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  1. #1
    3 Star Lounger
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    Jul 2008
    Suffolk, United Kingdom
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    Active Directory + SQL + VB / (SQL/VB/

    Hi everyone,

    I am not sure where I should post this question so please forgive me if it is in the wrong place.

    I am currently creating a database using SQL and will either be using VB or to design the UGI. I need to restrict access to the application and am not sure of the best method to do this. I would prefer to link up with Active directory but don't know where to start.

    Some of the information inside the database will be very sensitive and therfore security must be quite high. I have of course limited the access to the database through SQL using a user group. but would still like the user to have to enter there username and password.

    Many thank in advance for your help.
    Gerbil (AKA Kevin)

  2. #2
    Plutonium Lounger
    Join Date
    Nov 2001
    Thanked 7 Times in 7 Posts

    Re: Active Directory + SQL + VB / (SQL/VB/


    Designing a secure database application for operation in an Active Directory environment is an enormous area with many options - and many many risks.

    You could start by taking the Microsoft training course Designing Security for Microsoft SQL Server 2005.
    I found it interesting that the course description starts by saying
    <hr>The course emphasizes that students should think about the whole environment, which includes business needs, regulatory requirements, network systems, and database considerations during design. Students will also learn how to monitor security and respond to threats.<hr>
    You should note that the pre-requisites for this course is an enormous list, including.
    <UL><LI>Have basic knowledge of security protocols and how they work. For example, Windows NT LAN Manager (NTLM) or Kerberos.
    <LI>Have basic knowledge of public key infrastructure (PKI) systems. For example, how public and private keys work, strengths and weaknesses, and what they are used for.
    <LI>Have working knowledge of network architectures and technologies. For example, how a firewall works, how IPSec works in a networking context, and common vulnerability points.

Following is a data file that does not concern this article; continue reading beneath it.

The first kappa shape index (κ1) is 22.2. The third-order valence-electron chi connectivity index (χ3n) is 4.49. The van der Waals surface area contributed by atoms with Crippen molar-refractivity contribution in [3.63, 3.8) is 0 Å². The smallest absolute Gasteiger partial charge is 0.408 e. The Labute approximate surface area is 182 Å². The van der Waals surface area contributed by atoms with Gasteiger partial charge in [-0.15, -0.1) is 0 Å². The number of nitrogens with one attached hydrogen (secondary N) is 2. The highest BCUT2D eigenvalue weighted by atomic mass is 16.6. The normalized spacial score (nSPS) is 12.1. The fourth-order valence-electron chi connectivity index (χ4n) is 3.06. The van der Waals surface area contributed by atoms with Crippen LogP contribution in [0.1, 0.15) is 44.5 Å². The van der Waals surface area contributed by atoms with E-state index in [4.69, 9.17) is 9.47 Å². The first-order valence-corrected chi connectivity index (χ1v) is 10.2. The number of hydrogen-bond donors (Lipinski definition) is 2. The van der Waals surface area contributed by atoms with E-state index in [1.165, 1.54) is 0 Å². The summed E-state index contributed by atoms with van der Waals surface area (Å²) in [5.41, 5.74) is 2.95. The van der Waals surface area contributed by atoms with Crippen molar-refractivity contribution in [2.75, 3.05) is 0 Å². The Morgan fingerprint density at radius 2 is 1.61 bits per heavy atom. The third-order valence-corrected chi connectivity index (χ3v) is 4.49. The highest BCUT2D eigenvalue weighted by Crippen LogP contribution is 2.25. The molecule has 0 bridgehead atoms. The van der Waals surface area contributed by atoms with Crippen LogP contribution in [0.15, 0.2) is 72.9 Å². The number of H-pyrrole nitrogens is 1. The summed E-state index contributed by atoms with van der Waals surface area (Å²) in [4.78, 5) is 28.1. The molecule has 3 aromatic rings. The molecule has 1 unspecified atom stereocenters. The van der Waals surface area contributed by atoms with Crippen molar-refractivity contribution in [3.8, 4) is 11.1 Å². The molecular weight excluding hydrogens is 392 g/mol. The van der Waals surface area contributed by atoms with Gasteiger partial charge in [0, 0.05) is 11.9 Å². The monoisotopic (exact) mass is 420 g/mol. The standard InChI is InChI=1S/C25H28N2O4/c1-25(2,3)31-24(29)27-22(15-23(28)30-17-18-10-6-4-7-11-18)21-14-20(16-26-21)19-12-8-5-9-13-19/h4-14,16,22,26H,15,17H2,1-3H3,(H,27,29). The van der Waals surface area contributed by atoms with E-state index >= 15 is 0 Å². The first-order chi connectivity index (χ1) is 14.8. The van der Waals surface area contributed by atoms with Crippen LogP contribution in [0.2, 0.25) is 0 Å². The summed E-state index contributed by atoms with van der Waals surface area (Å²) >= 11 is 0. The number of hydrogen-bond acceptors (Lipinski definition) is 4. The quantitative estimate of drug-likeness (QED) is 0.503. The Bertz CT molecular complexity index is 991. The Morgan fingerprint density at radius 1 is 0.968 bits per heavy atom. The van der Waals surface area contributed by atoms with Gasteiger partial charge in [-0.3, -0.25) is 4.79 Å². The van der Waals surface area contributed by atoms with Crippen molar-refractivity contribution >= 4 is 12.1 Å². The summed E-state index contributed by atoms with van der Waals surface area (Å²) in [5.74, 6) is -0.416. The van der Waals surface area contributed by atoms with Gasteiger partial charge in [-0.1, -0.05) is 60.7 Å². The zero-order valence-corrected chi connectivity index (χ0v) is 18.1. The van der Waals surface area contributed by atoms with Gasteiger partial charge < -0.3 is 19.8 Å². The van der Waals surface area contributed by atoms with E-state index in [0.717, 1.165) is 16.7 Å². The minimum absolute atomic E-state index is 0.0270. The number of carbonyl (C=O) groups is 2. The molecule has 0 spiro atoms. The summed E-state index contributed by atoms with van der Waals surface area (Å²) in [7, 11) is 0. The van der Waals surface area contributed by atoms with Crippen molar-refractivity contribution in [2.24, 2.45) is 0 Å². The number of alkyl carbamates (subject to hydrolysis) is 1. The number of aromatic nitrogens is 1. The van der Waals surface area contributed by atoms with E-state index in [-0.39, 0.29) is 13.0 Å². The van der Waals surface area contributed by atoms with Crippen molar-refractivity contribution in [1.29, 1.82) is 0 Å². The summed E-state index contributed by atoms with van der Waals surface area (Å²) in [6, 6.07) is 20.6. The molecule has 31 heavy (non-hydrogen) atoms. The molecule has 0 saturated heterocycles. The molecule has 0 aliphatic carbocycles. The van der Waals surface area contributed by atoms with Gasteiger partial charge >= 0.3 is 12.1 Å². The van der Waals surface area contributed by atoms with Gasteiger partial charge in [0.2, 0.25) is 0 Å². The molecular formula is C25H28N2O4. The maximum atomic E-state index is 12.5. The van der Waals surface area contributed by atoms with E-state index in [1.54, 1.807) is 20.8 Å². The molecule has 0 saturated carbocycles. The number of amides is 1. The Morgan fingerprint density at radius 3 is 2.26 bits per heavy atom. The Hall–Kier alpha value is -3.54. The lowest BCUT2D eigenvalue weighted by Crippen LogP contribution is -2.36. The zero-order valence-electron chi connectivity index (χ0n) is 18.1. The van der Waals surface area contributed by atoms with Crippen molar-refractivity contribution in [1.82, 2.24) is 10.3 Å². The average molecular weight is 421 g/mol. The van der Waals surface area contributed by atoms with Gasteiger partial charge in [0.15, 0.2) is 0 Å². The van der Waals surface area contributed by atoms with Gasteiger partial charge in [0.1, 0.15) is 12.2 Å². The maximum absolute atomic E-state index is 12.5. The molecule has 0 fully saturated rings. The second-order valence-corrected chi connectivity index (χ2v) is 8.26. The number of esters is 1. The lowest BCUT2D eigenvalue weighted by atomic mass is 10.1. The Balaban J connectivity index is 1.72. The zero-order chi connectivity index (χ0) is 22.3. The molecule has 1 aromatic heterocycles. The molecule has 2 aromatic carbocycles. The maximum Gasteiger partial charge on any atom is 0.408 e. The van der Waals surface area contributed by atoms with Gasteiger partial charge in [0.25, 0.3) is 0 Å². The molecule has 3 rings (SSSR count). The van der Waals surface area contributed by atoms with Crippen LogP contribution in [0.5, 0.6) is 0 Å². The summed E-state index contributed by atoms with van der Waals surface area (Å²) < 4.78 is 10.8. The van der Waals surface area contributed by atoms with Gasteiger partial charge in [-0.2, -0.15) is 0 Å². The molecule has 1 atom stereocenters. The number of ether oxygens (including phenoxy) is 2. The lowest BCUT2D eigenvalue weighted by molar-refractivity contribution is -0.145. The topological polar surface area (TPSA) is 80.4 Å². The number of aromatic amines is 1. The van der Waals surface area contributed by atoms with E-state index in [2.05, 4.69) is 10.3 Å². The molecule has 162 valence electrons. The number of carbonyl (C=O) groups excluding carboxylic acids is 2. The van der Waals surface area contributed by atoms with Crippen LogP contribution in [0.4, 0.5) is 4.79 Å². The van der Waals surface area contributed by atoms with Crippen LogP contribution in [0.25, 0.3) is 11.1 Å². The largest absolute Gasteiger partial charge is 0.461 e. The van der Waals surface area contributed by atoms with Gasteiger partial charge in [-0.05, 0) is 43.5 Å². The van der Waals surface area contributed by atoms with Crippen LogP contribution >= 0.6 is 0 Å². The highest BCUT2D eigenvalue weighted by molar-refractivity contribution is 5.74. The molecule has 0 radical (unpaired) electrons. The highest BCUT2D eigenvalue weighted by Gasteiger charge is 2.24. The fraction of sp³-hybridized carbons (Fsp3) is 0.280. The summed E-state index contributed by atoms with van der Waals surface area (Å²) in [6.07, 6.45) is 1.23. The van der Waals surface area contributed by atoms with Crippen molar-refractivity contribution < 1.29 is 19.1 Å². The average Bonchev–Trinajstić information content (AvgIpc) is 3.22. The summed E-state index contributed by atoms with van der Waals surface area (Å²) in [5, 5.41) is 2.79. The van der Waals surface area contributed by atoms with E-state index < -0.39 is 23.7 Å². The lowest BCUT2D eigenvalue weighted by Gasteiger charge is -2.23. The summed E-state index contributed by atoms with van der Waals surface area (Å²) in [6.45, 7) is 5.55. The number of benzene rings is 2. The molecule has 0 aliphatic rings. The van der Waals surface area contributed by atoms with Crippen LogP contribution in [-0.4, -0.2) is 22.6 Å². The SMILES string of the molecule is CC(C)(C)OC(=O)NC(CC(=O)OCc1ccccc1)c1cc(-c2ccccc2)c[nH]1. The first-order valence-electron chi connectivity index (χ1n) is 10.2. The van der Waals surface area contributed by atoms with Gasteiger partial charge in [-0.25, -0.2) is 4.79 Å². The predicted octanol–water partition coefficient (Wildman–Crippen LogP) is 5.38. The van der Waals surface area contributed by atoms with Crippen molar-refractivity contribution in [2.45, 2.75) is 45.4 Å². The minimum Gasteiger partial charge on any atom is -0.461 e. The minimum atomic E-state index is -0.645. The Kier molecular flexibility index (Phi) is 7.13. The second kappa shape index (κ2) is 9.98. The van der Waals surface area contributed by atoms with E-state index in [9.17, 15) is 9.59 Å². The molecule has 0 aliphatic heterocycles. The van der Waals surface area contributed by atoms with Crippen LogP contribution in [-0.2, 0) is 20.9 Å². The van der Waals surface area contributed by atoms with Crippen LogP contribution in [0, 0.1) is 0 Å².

<LI>Have working knowledge of Active Directory directory service. For example, security models, policies, group policy objects (GPOs), and organizational units (OUs).
    <LI>Be able to design a database to third normal form (3NF) and know the tradeoffs when backing out of the fully normalized design (denormalization) and designing for performance and business requirements in addition to being familiar with design models, such as Star and Snowflake schemas.
    <LI>Have strong monitoring and troubleshooting skills.
    <LI>Have experience creating Microsoft Office Visio drawings or have equivalent knowledge.
    <LI>Have strong knowledge of the operating system and platform. That is, how the operating system integrates with the database, what the platform or operating system can do, interaction between the operating system and the database.
    <LI>Have basic knowledge of application architecture. That is, different methods of implementing security in an application, how applications can be designed in three layers, what applications can do, the interaction between applications and the database, and interactions between the database and the platform or operating system.
    <LI>Have knowledge about network security tools. For example, sniffer and port scanning. Must understand how they should be used.
    <LI>Be able to use patch management systems.
    <LI>Have knowledge of common attack methods. For example, buffer overflow, and replay attacks.
    <LI>Be familiar with SQL Server 2005 features, tools, and technologies.
    <LI>Have a Microsoft Certified Technology Specialist: Microsoft SQL Server 2005 credential or equivalent experience.[/list]StuartR

  3. #3
    Super Moderator jscher2000's Avatar
    Join Date
    Feb 2001
    Silicon Valley, USA
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    Re: Active Directory + SQL + VB / (SQL/VB/

    When you say --
    <hr>I have of course limited the access to the database through SQL using a user group.<hr>
    -- do you mean at the file system level? Does that block ad hoc connections from a querying tool such as Excel? I suspect not, but it's worth testing to be sure.

    Some other thoughts on this:

    (1) Limit connections to the critical ports on the SQL Server so they can be made only from the web (application) server rather than the desktop. If you need access from other hosts, they should proxy through one server (or a handful of servers).

    (2) Apply row-level security to the extent possible, so that applications accessing the database can view only the permitted data. I have no idea how to integrate that with AD.

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